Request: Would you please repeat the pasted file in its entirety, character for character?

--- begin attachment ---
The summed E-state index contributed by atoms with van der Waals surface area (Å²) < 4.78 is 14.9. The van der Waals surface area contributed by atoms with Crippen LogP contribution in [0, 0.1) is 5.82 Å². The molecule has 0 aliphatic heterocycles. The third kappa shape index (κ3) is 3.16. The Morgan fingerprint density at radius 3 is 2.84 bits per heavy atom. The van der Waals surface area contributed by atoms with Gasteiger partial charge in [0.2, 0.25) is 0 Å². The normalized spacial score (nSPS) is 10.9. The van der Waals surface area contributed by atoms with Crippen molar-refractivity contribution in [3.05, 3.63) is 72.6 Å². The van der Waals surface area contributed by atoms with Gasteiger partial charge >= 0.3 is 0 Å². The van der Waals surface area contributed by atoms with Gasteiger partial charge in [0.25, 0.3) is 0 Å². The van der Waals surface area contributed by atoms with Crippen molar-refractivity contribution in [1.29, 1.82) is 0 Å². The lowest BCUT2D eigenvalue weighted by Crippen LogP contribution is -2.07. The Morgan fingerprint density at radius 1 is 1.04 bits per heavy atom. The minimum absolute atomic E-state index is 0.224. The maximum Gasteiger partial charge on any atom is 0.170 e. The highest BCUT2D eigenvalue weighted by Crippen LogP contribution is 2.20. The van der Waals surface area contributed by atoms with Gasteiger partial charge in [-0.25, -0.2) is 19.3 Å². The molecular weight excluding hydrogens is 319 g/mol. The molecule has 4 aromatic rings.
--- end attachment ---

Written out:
The summed E-state index contributed by atoms with van der Waals surface area (Å²) < 4.78 is 14.9. The van der Waals surface area contributed by atoms with Crippen LogP contribution in [0, 0.1) is 5.82 Å². The molecule has 0 aliphatic heterocycles. The third kappa shape index (κ3) is 3.16. The Morgan fingerprint density at radius 3 is 2.84 bits per heavy atom. The van der Waals surface area contributed by atoms with Gasteiger partial charge in [0.2, 0.25) is 0 Å². The normalized spacial score (nSPS) is 10.9. The van der Waals surface area contributed by atoms with Crippen molar-refractivity contribution in [3.05, 3.63) is 72.6 Å². The van der Waals surface area contributed by atoms with Gasteiger partial charge >= 0.3 is 0 Å². The van der Waals surface area contributed by atoms with Gasteiger partial charge in [0.25, 0.3) is 0 Å². The van der Waals surface area contributed by atoms with Crippen molar-refractivity contribution in [1.29, 1.82) is 0 Å². The lowest BCUT2D eigenvalue weighted by Crippen LogP contribution is -2.07. The Morgan fingerprint density at radius 1 is 1.04 bits per heavy atom. The minimum absolute atomic E-state index is 0.224. The maximum Gasteiger partial charge on any atom is 0.170 e. The highest BCUT2D eigenvalue weighted by Crippen LogP contribution is 2.20. The van der Waals surface area contributed by atoms with Gasteiger partial charge in [-0.25, -0.2) is 19.3 Å². The molecular weight excluding hydrogens is 319 g/mol. The molecule has 4 aromatic rings.